Surgery for a rotator cuff injury is considered elective, meaning that it is the patient's decision whether or not to have surgery. Typically, surgery may be considered as an option for patients who have either:

  • Large, full-thickness or high-grade rotator cuff injuries
  • Symptoms that have not responded to nonsurgical treatments and injections

See Who Can Have Rotator Cuff Surgery?

Surgery should be scheduled before muscle atrophy and other changes set in. For patients who have had an acute rotator cuff injury, scheduling a surgery within 6 to 12 months of the trauma is adequate.

See What to Do Before Rotator Cuff Surgery

Surgical Approaches to Rotator Cuff Repair

A surgeon can repair a large or complete rotator cuff tear with surgery. What type of surgery is performed will depend on many factors, including the nature of the injury, a patient’s anatomy, and a surgeon’s preference and expertise.

  • Open surgery, during which a large incision is made over the shoulder and the deltoid muscle must be detached to access the rotator cuff and then re-attached later.
  • Arthroscopic surgery, which requires only a small incision and requires the surgeon to view the surgical area through a small camera called an arthroscope.
  • See Shoulder Decompression: Arthroscopy vs Open Surgery

  • A combination of the two, called mini-open repair, which requires a 3 to 5 inch incision.

See Different Types of Rotator Cuff Surgery

In addition to repairing the major rotator cuff tear, the surgeon may perform debridement, acromioplasty, or other surgical procedures to treat other problems in the shoulder joint.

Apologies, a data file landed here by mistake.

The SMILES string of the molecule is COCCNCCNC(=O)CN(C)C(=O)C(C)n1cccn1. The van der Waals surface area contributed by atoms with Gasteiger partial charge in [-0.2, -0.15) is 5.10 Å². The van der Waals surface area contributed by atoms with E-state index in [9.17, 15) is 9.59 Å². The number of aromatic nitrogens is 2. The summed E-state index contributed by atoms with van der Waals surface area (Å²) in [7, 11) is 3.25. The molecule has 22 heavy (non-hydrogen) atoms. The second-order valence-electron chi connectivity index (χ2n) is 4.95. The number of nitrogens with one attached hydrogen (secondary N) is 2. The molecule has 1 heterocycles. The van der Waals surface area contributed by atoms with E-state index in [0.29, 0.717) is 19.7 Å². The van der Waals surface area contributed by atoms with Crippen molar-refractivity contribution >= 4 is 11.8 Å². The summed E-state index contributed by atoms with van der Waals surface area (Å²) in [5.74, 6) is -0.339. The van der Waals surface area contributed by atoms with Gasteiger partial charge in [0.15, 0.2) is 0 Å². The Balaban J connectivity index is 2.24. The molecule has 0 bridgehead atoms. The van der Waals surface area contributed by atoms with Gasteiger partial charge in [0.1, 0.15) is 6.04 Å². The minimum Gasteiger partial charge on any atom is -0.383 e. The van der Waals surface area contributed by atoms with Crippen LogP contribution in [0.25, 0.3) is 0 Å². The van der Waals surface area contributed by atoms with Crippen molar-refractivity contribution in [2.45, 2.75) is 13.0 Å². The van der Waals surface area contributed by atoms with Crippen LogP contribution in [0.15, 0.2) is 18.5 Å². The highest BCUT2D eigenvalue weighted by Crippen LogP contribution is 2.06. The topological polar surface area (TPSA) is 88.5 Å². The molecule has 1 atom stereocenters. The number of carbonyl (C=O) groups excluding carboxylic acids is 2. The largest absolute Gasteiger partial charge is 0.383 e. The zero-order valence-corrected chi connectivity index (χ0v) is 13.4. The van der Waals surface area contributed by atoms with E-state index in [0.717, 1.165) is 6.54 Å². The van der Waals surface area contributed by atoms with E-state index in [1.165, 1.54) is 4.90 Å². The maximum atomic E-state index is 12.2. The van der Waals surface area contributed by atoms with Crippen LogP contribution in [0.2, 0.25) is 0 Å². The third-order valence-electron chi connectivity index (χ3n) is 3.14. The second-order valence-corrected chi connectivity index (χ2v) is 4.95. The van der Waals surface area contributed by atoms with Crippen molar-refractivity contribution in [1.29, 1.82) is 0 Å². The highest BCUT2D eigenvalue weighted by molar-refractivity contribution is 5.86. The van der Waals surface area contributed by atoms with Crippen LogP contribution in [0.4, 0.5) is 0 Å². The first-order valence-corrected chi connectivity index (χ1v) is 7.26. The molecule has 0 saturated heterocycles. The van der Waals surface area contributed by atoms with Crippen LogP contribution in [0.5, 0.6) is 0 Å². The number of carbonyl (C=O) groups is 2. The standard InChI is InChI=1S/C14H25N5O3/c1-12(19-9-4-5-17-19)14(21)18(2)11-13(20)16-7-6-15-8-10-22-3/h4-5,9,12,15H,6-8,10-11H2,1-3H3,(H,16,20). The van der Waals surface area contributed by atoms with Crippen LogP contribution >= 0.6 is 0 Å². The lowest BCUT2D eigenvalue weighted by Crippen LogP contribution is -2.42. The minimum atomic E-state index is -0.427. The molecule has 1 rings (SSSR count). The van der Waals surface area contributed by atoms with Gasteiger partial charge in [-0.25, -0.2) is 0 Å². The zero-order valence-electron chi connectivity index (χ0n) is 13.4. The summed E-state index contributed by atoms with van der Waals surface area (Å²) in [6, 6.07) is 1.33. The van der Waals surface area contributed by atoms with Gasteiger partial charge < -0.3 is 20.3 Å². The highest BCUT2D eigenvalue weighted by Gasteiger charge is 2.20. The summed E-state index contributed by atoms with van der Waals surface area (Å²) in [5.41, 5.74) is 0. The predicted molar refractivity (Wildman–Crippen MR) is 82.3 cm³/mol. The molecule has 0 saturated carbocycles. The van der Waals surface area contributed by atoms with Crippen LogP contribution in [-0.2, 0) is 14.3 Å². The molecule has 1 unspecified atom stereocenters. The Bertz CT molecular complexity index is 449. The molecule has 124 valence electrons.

Debridement and Acromioplasty

Partial degenerative rotator cuff tears are sometimes also treated surgically with a procedure called debridement. During debridement the damaged tissue is removed in the hopes of spurring new tissue growth and repair.

Debridement is often done in combination with acromioplasty, the removal of a small portion of the scapula bone’s acromion. By removing bone, acromioplasty can provide more space for soft tissues and relieve painful shoulder impingement.

Rehabilitation

Following surgical repair a patient must participate in a rehabilitation program. This rehab program follows similar steps to those outlined for nonsurgical management, as follows:

  1. Pain control and shoulder immobilization for approximately 6 weeks.
  2. Physical therapy to restore the shoulder’s range of motion and strength.
  3. Integration of specific activities and sports participation, as the doctor deems appropriate.

The total recovery time is usually about 6 months.

See Rotator Cuff Surgery Recovery

Other References:

  • Peterson SA, Murphy, TP. The timing of rotator cuff repair for the restoration of function. Journal of Shoulder and Elbow Surgery, 2011;20(1):62-68
  • Cuellar VG, Lerebours F, Strauss E. Nonoperative Management: Who, When, and What? Operative Techniques in Sports Medicine. 2012;20(3):207-212
  • Drakos MC, Rudzki JR, Allen A, Potter HG, Altchek DW. Internal Impingement of the Shoulder in the Overhead Athlete. Journal of Bone and Joint Surgery. 2009;91(11):2719-2728
  • Tendinopathy Treatment: Where is the Evidence? Skjong CC, Meininger AK, Ho SSW. Clinics in Sports Medicine. 2012;31(2): 329-350
  • Hudson VJ. Evaluation, Diagnosis, and Treatment of Shoulder Injuries in Athletes. Clinics in Sports Medicine. 2010;29(1):19-32
  • Rutten M, Maresch BJ, Jager JG, Blickman JG, van Holsbeeck MT. Ultrasound of the rotator cuff with MRI and anatomic correlation. European Journal of Radiology.2007;62(3):427-436
  • Van Thiel GS, Moore JR. Rotator Cuff Injury. First Consult. Elsevier, 11 Oct. 2013. Web.
  • Lashgari, Cyrus, Redziniak, Danial. Upper Extremity: The natural history of rotator cuff tears. Current Orthopedic Practice. 2012. 23.
Further Reading: Rotator Cuff Tear Surgery
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